A. Usually, it takes less than an hour. A skilled, experienced technician will check the entire house thoroughly, from foundation to roof. He knows exactly where to look for telltale signs of the presence of termites or other wood destroying insects, and any damage. His tools may include a flashlight, a rubber mallet, a screwdriver or other probe, and perhaps a small long-handled mirror for inspecting the hard-to-reach areas where termites are often found.

Q. What if no evidence of termites is found?
A. You will receive written notification stating that no visible evidences of infestation have been found in the accessible areas that were checked. But any home should be reinspected periodically, especially if neighboring homes show signs of termites.

Q. How can I recognize a reliable termite firm?
A. Get references from homeowners who have used them. Check with local banks and Real Estate Professionals who deal with them. Ask pointed questions about their business history and their people. Find out how well trained their inspection personnel are, and if the company belongs to local, state or national pest control associations.

Q. What if the inspection shows termites or other wood destroying insects are present?
A. Then it will be necessary to treat the property to prevent any further damage.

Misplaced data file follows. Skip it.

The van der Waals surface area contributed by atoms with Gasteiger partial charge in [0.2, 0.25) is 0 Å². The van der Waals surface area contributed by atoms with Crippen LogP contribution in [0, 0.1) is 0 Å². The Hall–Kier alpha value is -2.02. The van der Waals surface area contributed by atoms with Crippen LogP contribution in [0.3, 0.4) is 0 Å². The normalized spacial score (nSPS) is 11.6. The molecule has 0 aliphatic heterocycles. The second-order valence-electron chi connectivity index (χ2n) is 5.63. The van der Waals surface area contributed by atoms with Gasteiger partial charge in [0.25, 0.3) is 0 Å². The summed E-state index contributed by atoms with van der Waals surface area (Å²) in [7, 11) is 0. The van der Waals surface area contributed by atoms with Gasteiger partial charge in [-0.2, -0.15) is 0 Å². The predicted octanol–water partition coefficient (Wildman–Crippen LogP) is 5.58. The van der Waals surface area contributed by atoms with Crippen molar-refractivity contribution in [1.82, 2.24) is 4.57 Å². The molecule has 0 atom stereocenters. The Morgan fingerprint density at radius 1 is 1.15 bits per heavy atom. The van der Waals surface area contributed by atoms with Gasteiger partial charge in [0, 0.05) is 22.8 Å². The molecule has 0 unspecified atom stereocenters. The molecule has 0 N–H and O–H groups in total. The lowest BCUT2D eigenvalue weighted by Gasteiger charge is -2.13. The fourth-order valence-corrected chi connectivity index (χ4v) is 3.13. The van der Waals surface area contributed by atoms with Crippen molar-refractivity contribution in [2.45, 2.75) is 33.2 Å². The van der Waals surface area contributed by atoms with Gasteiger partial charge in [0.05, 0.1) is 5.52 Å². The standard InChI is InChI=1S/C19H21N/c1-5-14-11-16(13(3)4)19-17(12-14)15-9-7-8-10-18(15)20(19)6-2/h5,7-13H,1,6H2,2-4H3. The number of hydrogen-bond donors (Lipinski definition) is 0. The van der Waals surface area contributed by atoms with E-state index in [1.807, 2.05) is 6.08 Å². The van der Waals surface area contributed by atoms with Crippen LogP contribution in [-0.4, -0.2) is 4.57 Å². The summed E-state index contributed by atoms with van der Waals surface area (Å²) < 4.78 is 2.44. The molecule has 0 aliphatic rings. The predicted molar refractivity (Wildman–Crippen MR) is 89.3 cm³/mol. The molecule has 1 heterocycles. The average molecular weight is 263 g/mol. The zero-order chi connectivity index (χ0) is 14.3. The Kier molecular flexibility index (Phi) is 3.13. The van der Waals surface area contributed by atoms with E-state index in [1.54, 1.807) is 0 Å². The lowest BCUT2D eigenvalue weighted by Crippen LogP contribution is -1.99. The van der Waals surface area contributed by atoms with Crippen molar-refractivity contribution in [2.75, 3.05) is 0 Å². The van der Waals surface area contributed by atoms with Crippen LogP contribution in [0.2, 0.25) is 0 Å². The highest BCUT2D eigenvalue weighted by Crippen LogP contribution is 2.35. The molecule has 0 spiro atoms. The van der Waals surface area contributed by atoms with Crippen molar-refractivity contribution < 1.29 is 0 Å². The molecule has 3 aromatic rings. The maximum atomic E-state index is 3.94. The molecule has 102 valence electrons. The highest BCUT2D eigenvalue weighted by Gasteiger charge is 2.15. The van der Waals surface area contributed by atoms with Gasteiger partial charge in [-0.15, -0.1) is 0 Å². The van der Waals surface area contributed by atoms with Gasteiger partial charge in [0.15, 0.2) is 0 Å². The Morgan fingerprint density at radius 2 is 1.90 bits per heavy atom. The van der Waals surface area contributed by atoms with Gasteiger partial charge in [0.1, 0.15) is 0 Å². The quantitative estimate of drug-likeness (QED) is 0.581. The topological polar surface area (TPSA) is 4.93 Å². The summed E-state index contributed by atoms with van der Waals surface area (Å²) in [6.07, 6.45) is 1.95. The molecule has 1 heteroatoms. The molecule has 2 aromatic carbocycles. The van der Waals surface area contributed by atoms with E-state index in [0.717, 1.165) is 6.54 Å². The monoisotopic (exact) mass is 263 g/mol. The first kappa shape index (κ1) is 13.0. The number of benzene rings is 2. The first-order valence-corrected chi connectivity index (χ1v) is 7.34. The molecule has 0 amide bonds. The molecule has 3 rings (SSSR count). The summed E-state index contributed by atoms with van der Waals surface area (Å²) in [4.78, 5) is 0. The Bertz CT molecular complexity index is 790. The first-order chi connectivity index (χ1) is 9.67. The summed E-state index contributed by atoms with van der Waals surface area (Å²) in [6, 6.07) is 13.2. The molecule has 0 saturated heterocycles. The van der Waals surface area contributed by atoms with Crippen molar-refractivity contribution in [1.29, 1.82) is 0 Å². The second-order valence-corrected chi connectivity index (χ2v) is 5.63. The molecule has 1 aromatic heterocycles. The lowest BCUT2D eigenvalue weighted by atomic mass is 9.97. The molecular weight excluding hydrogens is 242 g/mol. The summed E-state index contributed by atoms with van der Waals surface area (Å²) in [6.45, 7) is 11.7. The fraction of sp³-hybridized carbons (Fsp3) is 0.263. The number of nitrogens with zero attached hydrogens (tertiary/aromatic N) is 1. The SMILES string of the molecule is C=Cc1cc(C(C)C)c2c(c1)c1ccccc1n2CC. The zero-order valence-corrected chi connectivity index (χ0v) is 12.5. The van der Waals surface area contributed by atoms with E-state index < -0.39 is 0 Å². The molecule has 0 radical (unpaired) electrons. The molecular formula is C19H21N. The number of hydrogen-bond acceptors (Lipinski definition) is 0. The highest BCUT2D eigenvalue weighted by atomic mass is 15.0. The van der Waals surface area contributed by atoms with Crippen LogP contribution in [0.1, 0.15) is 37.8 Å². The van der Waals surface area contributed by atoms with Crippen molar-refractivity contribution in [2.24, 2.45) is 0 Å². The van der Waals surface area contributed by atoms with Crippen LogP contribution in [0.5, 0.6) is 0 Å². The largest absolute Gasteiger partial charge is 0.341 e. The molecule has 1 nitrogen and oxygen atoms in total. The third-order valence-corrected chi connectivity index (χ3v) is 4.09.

Q. What chemicals are used to control termites?
A. There are two major classes in use today, organophosphates and synthetic pyrethroids. Both are effective and safe when used properly, but there are some significant differences between them. Your pest control professional will be happy to explain these differences to you.

Q. Will my family have to vacate the house?
A. Only if it is necessary to treat for drywood termites. Subterranean termites can be controlled while the house is occupied. Again, your pest control professional will carefully explain whatever procedures are necessary.

Q. Will there be an odor?
A. There may be a slight odor for a while after treatment. However, it is non-lingering, and any trace of it should disappear in just a few days.

Q. If a treatment is needed, what might be the cost?
A. Costs vary widely, and no meaningful answer can be given until the inspection is completed, the size and structure of the home determined, and other factors assessed. It is important to remember, however, that the cost of termite treatment is minor when compared to the equity and investment represented in a home.

Q. Could I do it myself?
A. That’s not practical, since special equipment and application techniques are required. Thoroughly trained and experienced personnel have the skills necessary to do the job properly.

Q. What if there already is extensive damage?
A. If the damage threatens the soundness or appearance of the structure, it must be repaired. This is a specialized type of work, but your pest control representative is familiar with it and can help you arrange for repairs.

Q. Termites won't attack a new house, will they?
A. Unfortunately, they have been known to... sometimes within days of completion.

Q. How do subterranean termites get into a house?
A. Very easily. All they need is an opening 1/64” wide. They may enter directly from the soil, or they may build airtight tubes leading from their colony in the soil to the wood of your house. They usually commute daily between the wood and their colony.

Q. How important is thoroughness in termite inspections?
A. Very important, because an undetected termite infestation could result in damage later.